Year : 1980 | Volume
: 28 | Issue : 2 | Page : 61--62
Dermatophytosis and mycotic keratitis
D Samraj1, A Kamalam1, AS Thambiah2,
1 Department of Ophthalmology, Madras Medical College, Madras, India
2 Department of Dermatology, Madras Medical College, Madras, India
Department of Ophthalmology, Madras Medical College, Madras
|How to cite this article:|
Samraj D, Kamalam A, Thambiah A S. Dermatophytosis and mycotic keratitis.Indian J Ophthalmol 1980;28:61-62
|How to cite this URL:|
Samraj D, Kamalam A, Thambiah A S. Dermatophytosis and mycotic keratitis. Indian J Ophthalmol [serial online] 1980 [cited 2020 Jul 9 ];28:61-62
Available from: http://www.ijo.in/text.asp?1980/28/2/61/28223
The superficial mycoses contribute to a large extent in the incidence of dermatoses in any skin clinic in India due to the tropical climatic conditions. Among this large group, dermatophytoses are the commonest and involves the body surface from scalp to feet including the hair and nails. Even though tinea capitis. tinea barbae and tinea facie are common, involvement of eyelids and cilia is uncommon. However, one should bear in mind the possibility of these being infected by dermatophytes. But the conjunctivae and cornea are not affected by the latter. However, other fungi like Aspergillus, Candida etc. can produce infection, in these sites. The present report describes one such case.
A 45 year old male farmer presented with complaints of diminution of vision in both eyes of 12, years duration. There was preceding injury to his left eye while working in the fields and hay was blamed as the cause. On examination his skin showed itchy scaly marginated lesions of tinea corporis on the trunk and arms, tinea facie involving the face and skin around the eyes, including the eyelids and eye brows. [Figure 1] Patient confessed that these lesions had been present since 4 years. The eyelids on both sides showed scaling, mild inflammation and sparse hairs.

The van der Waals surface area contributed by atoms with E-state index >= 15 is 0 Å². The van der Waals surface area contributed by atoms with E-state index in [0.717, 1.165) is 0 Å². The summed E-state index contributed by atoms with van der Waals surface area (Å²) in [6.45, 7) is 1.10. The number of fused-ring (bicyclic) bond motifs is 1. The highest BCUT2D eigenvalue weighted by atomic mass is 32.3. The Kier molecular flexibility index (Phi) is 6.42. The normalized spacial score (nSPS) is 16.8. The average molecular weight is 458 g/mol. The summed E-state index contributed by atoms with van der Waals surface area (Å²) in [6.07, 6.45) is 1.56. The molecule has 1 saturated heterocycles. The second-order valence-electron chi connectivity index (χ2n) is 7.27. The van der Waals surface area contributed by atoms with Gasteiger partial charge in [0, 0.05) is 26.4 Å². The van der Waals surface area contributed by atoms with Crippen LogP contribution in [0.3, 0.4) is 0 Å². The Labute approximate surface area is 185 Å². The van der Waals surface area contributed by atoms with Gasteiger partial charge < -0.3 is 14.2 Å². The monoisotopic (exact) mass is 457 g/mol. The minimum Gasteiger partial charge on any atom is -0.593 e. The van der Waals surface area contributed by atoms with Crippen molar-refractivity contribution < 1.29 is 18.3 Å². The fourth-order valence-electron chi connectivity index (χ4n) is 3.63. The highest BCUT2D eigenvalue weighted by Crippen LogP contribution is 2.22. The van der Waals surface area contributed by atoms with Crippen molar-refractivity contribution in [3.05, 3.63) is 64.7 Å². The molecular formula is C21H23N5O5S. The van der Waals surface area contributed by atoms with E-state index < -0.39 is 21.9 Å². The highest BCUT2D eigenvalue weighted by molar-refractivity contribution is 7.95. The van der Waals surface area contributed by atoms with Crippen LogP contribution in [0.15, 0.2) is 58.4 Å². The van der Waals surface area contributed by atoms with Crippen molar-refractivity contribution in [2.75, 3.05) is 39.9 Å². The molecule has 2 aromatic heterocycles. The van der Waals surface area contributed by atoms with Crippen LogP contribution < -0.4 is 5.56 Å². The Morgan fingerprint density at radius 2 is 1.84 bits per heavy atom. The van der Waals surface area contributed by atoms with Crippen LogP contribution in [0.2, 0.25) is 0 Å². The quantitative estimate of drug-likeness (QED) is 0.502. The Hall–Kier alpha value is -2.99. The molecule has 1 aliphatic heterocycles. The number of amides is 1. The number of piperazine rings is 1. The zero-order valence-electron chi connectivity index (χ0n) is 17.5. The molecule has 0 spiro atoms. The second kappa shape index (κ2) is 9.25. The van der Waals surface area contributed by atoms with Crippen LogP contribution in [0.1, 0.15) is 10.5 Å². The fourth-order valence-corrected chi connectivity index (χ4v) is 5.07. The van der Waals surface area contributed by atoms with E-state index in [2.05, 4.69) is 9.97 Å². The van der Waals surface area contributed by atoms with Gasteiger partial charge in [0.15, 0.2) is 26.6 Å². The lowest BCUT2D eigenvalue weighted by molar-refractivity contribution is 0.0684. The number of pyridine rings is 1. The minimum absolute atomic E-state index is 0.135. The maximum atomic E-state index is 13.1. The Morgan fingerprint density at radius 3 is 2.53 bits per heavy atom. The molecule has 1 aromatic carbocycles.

His left eye showed circumcorneal congestion with corneal ulcer [Figure 2] and stained with fluorescein. Mature cataract was present in both eyes and vision was reduced to PL in both eyes and there was no view of fundi. A routine general examination did not reveal any abnormality.
Scales from the eyelids, cilia and scales from the trunk in wet preparation (10% KOH) showed filaments and arthrospores of dermatophyte [Figure 3] and grew Trichophyton rubrum.
Scrapings from the corneal ulcer showed broad septate hyphae and grew Aspergillus species. A routine haematological and urine examination were normal. His tinea lesions were treated with oral griseofulvin (Grisovin F. P.) 250mg twice daily after meals and topical application of 3 % sulphur salicylic ointment daily for 6 weeks. His left corneal ulcer was treated with 1% atropine ointment and 2% miconazole cream. The affected eye was kept under pad and bandage.
With the above treatment his skin and eye conditions resolved in 6 weeks and he was referred for surgery of cataract.
Dermatophytoses of scalp, face and the rest of the body surface are common, amounting to about 14% of dermatoses in skin clinic. Among these tinea facie may sometimes lead to involvement of eyelids and cilia but the conjunctiva and cornea are never affected by dermatophytes as seen in this patient who had been harbouring T. rubrum for over 4 years However, fungi like Aspergillus species, Candida and several other nondermatophyte group can produce lesions in these sites. Aspergillus sp. was the agent in this case and it was carried through hay, to the cornea. This mode of infection in farmers is quite common and occurs as an occupational disease. Treatment in both the diseases is distinct.
Mycotic keratitis due to Aspergillus species associated with tinea corporis and tinea facie caused by Trichophyton rubrum is described in a 45 year old male farmer.
We thank the Superintendent, Government Ophthalmic Hospital, Madras for permission to publish this case.
|1||Kamalam, A. and Thambiah, A.S., 1976. Sabouraudia, 14,129.|
|2||Vanbreuseghem, R., De. Vroey, CH. and Takashio, M.. 1976, Aspergillus and Veterinary Mycology. 2nd Edition pp, 30-33. Masson Publishing USA, New York.|